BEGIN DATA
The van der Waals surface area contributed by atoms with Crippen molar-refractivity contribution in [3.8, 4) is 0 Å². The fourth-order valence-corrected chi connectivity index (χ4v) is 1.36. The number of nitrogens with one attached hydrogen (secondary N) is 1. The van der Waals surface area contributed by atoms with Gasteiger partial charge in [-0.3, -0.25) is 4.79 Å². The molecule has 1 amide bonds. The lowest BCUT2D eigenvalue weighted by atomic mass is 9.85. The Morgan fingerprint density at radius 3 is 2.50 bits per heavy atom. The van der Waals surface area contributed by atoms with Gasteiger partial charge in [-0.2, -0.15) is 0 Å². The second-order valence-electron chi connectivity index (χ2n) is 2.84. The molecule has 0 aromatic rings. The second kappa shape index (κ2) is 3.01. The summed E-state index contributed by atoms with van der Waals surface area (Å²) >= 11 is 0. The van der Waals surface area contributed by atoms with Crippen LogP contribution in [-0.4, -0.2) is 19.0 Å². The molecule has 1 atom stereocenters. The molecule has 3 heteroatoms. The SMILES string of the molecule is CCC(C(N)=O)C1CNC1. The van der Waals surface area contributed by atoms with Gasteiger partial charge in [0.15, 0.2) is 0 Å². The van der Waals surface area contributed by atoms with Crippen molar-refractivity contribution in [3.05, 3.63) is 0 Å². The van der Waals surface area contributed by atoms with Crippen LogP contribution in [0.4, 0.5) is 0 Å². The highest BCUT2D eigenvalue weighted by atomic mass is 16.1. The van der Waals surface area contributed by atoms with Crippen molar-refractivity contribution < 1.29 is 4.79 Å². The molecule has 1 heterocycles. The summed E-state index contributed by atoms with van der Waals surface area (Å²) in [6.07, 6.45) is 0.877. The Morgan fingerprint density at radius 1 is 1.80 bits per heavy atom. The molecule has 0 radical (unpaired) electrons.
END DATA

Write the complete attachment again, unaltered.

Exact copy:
The van der Waals surface area contributed by atoms with Crippen molar-refractivity contribution in [3.8, 4) is 0 Å². The fourth-order valence-corrected chi connectivity index (χ4v) is 1.36. The number of nitrogens with one attached hydrogen (secondary N) is 1. The van der Waals surface area contributed by atoms with Gasteiger partial charge in [-0.3, -0.25) is 4.79 Å². The molecule has 1 amide bonds. The lowest BCUT2D eigenvalue weighted by atomic mass is 9.85. The Morgan fingerprint density at radius 3 is 2.50 bits per heavy atom. The van der Waals surface area contributed by atoms with Gasteiger partial charge in [-0.2, -0.15) is 0 Å². The second-order valence-electron chi connectivity index (χ2n) is 2.84. The molecule has 0 aromatic rings. The second kappa shape index (κ2) is 3.01. The summed E-state index contributed by atoms with van der Waals surface area (Å²) >= 11 is 0. The van der Waals surface area contributed by atoms with Crippen LogP contribution in [-0.4, -0.2) is 19.0 Å². The molecule has 1 atom stereocenters. The molecule has 3 heteroatoms. The SMILES string of the molecule is CCC(C(N)=O)C1CNC1. The van der Waals surface area contributed by atoms with Gasteiger partial charge in [0.15, 0.2) is 0 Å². The van der Waals surface area contributed by atoms with Crippen molar-refractivity contribution in [3.05, 3.63) is 0 Å². The van der Waals surface area contributed by atoms with Crippen LogP contribution in [0.4, 0.5) is 0 Å². The highest BCUT2D eigenvalue weighted by atomic mass is 16.1. The van der Waals surface area contributed by atoms with Crippen molar-refractivity contribution < 1.29 is 4.79 Å². The molecule has 1 heterocycles. The summed E-state index contributed by atoms with van der Waals surface area (Å²) in [6.07, 6.45) is 0.877. The Morgan fingerprint density at radius 1 is 1.80 bits per heavy atom. The molecule has 0 radical (unpaired) electrons.